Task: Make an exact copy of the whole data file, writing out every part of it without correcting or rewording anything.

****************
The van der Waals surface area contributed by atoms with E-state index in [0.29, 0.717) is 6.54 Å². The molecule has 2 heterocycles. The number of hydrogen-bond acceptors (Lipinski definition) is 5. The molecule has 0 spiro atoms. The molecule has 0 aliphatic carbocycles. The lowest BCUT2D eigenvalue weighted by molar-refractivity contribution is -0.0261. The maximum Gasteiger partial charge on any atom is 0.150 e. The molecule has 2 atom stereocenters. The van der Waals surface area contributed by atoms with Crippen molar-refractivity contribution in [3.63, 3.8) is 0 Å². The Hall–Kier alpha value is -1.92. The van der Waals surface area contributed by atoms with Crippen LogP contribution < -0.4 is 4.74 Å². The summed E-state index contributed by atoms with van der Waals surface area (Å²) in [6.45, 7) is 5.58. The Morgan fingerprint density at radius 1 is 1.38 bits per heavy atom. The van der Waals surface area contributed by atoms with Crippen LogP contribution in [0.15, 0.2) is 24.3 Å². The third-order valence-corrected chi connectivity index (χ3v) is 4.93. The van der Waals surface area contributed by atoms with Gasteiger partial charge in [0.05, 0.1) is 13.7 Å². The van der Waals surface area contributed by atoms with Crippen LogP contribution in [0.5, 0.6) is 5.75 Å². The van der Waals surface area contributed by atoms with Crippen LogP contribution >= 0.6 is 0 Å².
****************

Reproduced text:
The van der Waals surface area contributed by atoms with E-state index in [0.29, 0.717) is 6.54 Å². The molecule has 2 heterocycles. The number of hydrogen-bond acceptors (Lipinski definition) is 5. The molecule has 0 spiro atoms. The molecule has 0 aliphatic carbocycles. The lowest BCUT2D eigenvalue weighted by molar-refractivity contribution is -0.0261. The maximum Gasteiger partial charge on any atom is 0.150 e. The molecule has 2 atom stereocenters. The van der Waals surface area contributed by atoms with Crippen molar-refractivity contribution in [3.63, 3.8) is 0 Å². The Hall–Kier alpha value is -1.92. The van der Waals surface area contributed by atoms with Crippen LogP contribution < -0.4 is 4.74 Å². The summed E-state index contributed by atoms with van der Waals surface area (Å²) in [6.45, 7) is 5.58. The Morgan fingerprint density at radius 1 is 1.38 bits per heavy atom. The van der Waals surface area contributed by atoms with Crippen LogP contribution in [0.15, 0.2) is 24.3 Å². The third-order valence-corrected chi connectivity index (χ3v) is 4.93. The van der Waals surface area contributed by atoms with Gasteiger partial charge in [0.05, 0.1) is 13.7 Å². The van der Waals surface area contributed by atoms with Crippen LogP contribution in [0.5, 0.6) is 5.75 Å². The van der Waals surface area contributed by atoms with Crippen LogP contribution >= 0.6 is 0 Å².